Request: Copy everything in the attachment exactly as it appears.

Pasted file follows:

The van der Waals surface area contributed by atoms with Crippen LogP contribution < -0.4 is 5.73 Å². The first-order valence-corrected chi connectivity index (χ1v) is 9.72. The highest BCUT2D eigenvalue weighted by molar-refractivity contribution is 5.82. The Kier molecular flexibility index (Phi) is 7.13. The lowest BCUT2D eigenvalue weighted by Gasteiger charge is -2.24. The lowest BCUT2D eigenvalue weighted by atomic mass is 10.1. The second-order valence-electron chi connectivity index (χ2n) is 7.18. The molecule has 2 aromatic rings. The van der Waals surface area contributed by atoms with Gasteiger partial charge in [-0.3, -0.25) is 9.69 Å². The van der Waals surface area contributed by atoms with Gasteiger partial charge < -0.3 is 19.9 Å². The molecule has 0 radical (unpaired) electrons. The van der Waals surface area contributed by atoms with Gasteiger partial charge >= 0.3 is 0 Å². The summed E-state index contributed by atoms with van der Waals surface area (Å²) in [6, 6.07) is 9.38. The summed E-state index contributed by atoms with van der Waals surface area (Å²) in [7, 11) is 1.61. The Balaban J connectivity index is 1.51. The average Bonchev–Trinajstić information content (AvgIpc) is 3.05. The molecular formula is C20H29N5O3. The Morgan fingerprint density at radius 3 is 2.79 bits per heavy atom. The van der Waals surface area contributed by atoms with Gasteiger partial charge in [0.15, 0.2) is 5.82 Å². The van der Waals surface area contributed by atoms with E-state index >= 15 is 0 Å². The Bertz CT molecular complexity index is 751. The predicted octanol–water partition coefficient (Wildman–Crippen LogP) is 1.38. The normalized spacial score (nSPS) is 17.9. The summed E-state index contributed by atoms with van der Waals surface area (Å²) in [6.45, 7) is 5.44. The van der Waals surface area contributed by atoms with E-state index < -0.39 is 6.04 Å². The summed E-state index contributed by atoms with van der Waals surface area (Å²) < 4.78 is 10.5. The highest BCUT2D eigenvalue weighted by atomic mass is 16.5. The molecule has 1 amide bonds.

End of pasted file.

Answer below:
The van der Waals surface area contributed by atoms with Crippen LogP contribution < -0.4 is 5.73 Å². The first-order valence-corrected chi connectivity index (χ1v) is 9.72. The highest BCUT2D eigenvalue weighted by molar-refractivity contribution is 5.82. The Kier molecular flexibility index (Phi) is 7.13. The lowest BCUT2D eigenvalue weighted by Gasteiger charge is -2.24. The lowest BCUT2D eigenvalue weighted by atomic mass is 10.1. The second-order valence-electron chi connectivity index (χ2n) is 7.18. The molecule has 2 aromatic rings. The van der Waals surface area contributed by atoms with Gasteiger partial charge in [-0.3, -0.25) is 9.69 Å². The van der Waals surface area contributed by atoms with Gasteiger partial charge < -0.3 is 19.9 Å². The molecule has 0 radical (unpaired) electrons. The van der Waals surface area contributed by atoms with Gasteiger partial charge >= 0.3 is 0 Å². The summed E-state index contributed by atoms with van der Waals surface area (Å²) in [6, 6.07) is 9.38. The summed E-state index contributed by atoms with van der Waals surface area (Å²) in [7, 11) is 1.61. The Balaban J connectivity index is 1.51. The average Bonchev–Trinajstić information content (AvgIpc) is 3.05. The molecular formula is C20H29N5O3. The Morgan fingerprint density at radius 3 is 2.79 bits per heavy atom. The van der Waals surface area contributed by atoms with Gasteiger partial charge in [0.15, 0.2) is 5.82 Å². The van der Waals surface area contributed by atoms with E-state index >= 15 is 0 Å². The Bertz CT molecular complexity index is 751. The predicted octanol–water partition coefficient (Wildman–Crippen LogP) is 1.38. The normalized spacial score (nSPS) is 17.9. The summed E-state index contributed by atoms with van der Waals surface area (Å²) in [6.45, 7) is 5.44. The van der Waals surface area contributed by atoms with E-state index < -0.39 is 6.04 Å². The summed E-state index contributed by atoms with van der Waals surface area (Å²) < 4.78 is 10.5. The highest BCUT2D eigenvalue weighted by atomic mass is 16.5. The molecule has 1 amide bonds.